A compulsion is then a behavior or mental ritual that you use to temporarily relieve the obsession. For the examples above, this might mean washing your hands repeatedly, going back to check that the door is locked several times, or getting back in your car and retracing your drive to work to make sure no one was injured. Some people, especially adults, begin to use mental compulsions that are not overtly noticeable. This may include things like saying a certain word in your head or repeating things a certain number of times to yourself. The problem with compulsions is that they help in the moment, but tend to increase the power of the obsession or anxiety in the future.
There are several effective treatments for OCD. Certain medications are used to treatment OCD and a specific therapy, known as Exposure and Response Prevention (EXP or EX-RP), has also demonstrated a high degree of effectiveness in treating OCD.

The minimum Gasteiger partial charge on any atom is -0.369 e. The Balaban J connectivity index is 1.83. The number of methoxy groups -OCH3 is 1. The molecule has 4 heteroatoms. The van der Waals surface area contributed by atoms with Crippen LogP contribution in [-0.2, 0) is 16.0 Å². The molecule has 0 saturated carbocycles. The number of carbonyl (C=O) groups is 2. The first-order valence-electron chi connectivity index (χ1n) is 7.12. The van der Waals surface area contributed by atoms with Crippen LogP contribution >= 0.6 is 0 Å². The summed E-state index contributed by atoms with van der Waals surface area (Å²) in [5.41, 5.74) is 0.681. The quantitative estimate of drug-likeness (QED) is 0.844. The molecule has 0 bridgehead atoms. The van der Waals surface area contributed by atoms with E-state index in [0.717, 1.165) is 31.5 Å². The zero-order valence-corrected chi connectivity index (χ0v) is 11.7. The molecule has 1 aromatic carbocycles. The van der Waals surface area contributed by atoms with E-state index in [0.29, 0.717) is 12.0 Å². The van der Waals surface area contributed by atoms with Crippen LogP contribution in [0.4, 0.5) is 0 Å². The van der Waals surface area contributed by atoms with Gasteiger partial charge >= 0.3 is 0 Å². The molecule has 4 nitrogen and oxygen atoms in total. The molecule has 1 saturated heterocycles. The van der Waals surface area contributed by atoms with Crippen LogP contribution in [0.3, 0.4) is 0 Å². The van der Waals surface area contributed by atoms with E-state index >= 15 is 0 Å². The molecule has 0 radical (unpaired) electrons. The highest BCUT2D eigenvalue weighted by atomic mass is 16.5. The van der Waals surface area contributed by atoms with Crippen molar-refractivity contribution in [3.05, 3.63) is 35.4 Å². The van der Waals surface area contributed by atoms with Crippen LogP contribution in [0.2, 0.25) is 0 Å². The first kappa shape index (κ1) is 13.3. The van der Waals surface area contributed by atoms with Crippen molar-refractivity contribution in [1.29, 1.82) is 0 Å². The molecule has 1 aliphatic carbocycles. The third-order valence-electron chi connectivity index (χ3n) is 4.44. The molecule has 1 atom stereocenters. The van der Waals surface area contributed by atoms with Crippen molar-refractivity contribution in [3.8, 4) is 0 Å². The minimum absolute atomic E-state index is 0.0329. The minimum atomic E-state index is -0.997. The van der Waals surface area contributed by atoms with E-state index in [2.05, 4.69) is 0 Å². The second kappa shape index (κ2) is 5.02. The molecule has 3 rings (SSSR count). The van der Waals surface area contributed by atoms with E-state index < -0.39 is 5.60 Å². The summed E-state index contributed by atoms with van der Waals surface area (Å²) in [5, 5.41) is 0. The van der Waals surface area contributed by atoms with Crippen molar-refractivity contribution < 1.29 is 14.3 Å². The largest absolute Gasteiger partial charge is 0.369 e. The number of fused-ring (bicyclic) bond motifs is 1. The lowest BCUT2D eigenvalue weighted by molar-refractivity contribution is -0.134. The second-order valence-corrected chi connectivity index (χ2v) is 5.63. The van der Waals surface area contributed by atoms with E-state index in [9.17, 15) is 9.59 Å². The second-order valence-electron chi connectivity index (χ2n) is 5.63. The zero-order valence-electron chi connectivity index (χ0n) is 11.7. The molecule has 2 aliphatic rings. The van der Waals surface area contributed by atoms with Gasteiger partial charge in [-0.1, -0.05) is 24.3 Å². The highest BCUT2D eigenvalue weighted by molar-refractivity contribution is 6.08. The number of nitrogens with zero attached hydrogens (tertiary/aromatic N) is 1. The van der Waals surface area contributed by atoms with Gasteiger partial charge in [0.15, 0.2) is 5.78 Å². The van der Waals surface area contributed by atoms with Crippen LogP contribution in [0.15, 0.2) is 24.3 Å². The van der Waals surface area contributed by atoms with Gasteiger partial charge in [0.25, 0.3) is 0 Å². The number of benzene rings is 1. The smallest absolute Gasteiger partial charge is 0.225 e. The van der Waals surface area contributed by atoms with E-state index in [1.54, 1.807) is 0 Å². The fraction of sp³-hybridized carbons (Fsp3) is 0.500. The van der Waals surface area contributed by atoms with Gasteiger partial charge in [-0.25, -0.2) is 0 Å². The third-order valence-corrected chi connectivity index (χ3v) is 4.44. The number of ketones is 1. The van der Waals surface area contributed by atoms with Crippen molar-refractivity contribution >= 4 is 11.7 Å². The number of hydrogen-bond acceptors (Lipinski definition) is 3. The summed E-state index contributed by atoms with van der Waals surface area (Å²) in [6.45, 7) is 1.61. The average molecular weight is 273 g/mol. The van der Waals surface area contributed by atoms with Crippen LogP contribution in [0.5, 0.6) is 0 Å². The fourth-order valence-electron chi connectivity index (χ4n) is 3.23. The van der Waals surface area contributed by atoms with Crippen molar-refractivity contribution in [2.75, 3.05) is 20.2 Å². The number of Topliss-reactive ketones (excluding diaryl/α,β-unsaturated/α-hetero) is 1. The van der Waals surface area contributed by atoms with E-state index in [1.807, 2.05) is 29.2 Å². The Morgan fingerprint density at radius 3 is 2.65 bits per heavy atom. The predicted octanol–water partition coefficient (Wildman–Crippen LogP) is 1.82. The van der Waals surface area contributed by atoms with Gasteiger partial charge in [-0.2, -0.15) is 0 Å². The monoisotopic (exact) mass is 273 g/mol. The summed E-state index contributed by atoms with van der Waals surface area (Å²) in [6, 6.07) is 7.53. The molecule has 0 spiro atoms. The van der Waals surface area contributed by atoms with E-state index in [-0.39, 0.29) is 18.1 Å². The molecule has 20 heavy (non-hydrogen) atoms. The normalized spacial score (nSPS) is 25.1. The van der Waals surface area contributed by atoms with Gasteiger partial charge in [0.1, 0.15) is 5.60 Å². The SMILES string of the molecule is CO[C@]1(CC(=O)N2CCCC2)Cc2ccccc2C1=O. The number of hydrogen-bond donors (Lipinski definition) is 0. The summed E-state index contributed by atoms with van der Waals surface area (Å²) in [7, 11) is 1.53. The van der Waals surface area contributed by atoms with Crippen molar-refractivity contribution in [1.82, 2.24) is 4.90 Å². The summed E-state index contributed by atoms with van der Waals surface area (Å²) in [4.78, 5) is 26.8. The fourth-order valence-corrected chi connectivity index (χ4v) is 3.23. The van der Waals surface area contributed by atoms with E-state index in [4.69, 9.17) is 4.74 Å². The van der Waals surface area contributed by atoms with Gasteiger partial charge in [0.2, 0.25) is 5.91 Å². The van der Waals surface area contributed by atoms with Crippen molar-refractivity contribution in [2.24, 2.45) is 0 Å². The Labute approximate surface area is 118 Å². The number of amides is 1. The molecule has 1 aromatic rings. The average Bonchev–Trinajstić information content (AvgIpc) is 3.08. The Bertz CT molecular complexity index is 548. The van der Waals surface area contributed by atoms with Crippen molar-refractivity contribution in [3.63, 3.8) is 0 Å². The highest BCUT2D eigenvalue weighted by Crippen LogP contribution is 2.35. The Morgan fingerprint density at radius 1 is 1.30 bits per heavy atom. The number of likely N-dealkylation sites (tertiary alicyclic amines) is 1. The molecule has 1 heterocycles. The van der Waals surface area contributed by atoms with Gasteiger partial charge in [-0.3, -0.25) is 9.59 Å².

Misusing the term “OCD” creates several problems. First, we undermine the experience of those people actually struggling with OCD. Second, we contribute to the misinformation about the disorder which may cause a delay in diagnosis and treatment. When you are tempted to misuse the term “OCD,” consider other ways to describe your behavior. That might sound something like, “my preference for things to be just so,” “it bothers me when things are messy or disorganized,” or “I can be kind of rigid.” The people in your life with OCD will certainly appreciate this change.
If you would like more information on this topic or to speak to a psychologist about OCD, please call us at 612-470-4099 or email us at